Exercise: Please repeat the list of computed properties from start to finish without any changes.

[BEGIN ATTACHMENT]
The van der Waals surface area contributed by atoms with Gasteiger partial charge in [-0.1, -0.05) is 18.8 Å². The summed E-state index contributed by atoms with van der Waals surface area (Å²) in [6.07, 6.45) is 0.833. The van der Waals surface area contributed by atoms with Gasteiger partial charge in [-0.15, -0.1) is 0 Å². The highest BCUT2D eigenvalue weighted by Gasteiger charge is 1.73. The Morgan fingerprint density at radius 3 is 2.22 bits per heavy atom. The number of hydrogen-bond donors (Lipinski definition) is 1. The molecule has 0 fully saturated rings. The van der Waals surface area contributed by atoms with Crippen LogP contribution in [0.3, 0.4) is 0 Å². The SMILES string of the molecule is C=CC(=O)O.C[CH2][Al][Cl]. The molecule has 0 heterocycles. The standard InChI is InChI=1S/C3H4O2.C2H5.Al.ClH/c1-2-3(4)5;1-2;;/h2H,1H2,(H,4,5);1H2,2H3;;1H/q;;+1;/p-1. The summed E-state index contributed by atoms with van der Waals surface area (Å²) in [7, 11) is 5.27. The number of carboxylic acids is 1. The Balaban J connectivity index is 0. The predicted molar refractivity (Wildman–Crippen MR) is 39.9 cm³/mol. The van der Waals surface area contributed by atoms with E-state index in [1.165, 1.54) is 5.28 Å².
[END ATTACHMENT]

The van der Waals surface area contributed by atoms with Gasteiger partial charge in [-0.1, -0.05) is 18.8 Å². The summed E-state index contributed by atoms with van der Waals surface area (Å²) in [6.07, 6.45) is 0.833. The van der Waals surface area contributed by atoms with Gasteiger partial charge in [-0.15, -0.1) is 0 Å². The highest BCUT2D eigenvalue weighted by Gasteiger charge is 1.73. The Morgan fingerprint density at radius 3 is 2.22 bits per heavy atom. The number of hydrogen-bond donors (Lipinski definition) is 1. The molecule has 0 fully saturated rings. The van der Waals surface area contributed by atoms with Crippen LogP contribution in [0.3, 0.4) is 0 Å². The SMILES string of the molecule is C=CC(=O)O.C[CH2][Al][Cl]. The molecule has 0 heterocycles. The standard InChI is InChI=1S/C3H4O2.C2H5.Al.ClH/c1-2-3(4)5;1-2;;/h2H,1H2,(H,4,5);1H2,2H3;;1H/q;;+1;/p-1. The summed E-state index contributed by atoms with van der Waals surface area (Å²) in [7, 11) is 5.27. The number of carboxylic acids is 1. The Balaban J connectivity index is 0. The predicted molar refractivity (Wildman–Crippen MR) is 39.9 cm³/mol. The van der Waals surface area contributed by atoms with E-state index in [1.165, 1.54) is 5.28 Å².